Over the holidays I came across “The Minimalists” through their 2014 documentary, “Minimalism: A Documentary.” It struck me as appropriate to explore, as while Christmas is a wonderful time to spend time with family and friends, and exchanging gifts can create happiness, it is also the perfect time to reflect on the “good things in life”, which are usually not material. In the film, the principals – Joshua and Ryan, tour the country and evangelize people to live with less stuff, and focus more on the people and relationships in their lives. This is especially poignant this year with Covid-19, as many of us have not been able to spend as much time with the people we care about.
There are a few themes I loved about the approach Joshua and Ryan took in the film: (1) Their positive energy and enthusiasm about the world is contagious and uplifting (2) Taking time to think about what material things you really need, and how they contributes to your happiness is something we should all do (3) Their approach is not “preachy”, but provides people a vision, and encourages us to all do what we can and improve each day from there.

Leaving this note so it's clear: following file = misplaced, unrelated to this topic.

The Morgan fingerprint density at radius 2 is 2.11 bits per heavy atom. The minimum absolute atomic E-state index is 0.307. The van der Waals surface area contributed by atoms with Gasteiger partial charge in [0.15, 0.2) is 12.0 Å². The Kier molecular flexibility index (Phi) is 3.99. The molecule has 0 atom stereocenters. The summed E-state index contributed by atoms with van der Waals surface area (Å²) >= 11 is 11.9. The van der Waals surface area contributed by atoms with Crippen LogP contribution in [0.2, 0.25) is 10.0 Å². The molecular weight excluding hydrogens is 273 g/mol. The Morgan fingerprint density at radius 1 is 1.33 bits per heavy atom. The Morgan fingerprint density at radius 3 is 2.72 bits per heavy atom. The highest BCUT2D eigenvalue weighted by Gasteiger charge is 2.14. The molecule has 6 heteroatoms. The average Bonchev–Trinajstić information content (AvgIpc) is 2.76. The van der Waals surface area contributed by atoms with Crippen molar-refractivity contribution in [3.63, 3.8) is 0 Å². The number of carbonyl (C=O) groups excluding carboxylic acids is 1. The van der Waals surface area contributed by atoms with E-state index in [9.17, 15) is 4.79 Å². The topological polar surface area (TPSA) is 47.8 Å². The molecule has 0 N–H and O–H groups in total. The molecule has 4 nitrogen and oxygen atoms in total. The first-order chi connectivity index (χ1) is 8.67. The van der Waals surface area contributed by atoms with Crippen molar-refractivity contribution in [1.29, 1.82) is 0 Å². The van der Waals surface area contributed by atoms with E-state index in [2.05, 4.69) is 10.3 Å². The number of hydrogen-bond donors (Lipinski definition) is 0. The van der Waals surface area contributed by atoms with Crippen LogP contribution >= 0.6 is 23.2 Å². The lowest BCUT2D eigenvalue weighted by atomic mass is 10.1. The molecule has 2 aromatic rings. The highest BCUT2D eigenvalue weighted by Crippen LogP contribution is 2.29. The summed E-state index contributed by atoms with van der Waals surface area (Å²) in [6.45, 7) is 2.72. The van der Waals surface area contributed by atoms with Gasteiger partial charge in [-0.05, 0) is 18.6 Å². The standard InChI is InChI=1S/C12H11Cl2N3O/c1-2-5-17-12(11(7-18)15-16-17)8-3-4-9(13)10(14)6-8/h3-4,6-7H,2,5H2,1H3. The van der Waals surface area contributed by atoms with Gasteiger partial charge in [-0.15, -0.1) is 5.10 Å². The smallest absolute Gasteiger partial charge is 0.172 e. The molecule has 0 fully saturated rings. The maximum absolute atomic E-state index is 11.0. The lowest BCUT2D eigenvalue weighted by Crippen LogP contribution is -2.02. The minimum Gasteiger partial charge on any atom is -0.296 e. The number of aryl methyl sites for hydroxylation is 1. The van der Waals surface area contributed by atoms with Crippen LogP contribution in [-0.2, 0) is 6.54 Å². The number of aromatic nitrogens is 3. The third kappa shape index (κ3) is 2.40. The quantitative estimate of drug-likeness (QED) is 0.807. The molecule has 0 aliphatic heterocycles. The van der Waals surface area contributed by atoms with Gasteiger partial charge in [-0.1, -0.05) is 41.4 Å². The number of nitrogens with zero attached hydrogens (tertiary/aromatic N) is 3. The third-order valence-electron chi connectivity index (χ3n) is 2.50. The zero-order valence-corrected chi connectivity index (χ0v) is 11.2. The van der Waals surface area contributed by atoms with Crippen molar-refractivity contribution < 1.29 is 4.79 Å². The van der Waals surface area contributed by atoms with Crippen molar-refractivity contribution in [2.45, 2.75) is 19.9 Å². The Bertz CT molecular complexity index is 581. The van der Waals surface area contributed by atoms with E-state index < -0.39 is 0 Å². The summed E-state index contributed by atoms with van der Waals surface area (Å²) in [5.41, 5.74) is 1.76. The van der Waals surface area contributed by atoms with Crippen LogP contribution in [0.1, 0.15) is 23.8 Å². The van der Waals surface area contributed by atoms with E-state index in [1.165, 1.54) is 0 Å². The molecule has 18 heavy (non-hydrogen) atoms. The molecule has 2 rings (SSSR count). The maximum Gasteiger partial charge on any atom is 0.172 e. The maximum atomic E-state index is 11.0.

I am a long way from a minimalist, and in the consumer world we live in, I find it hard to encourage my kids to embrace the concept. However, given Christmas has just occurred and we had a flurry of gifts, the idea of focusing more on the people, and less on the stuff seems appropriate. When I look forward to a holiday or birthday, the thing I anticipate the most is a meal together, and the discussions that emerge. This year my kids gave me some beer and cheese which was perfect. “Things” I love, and I could consume and share them in the company of people I care about.
All the things we buy have an impact on the climate. “The minimalists” reminded me to try to take a step each and every day to assess: Do I really need this? Will it make me happier? I started this blog a year ago to share my day-to-day thoughts and actions on how an individual can make a different fighting climate change. Adding to the questions about buying stuff I would include: what energy was consumed in making and transporting this? What happens when I am done with it? Does it end up in a landfill? Is there too much packaging?
To make an impact start with actions you can take every day. Ultimately, starting behavior that is sustainable is important. What are the steps and ideas you have?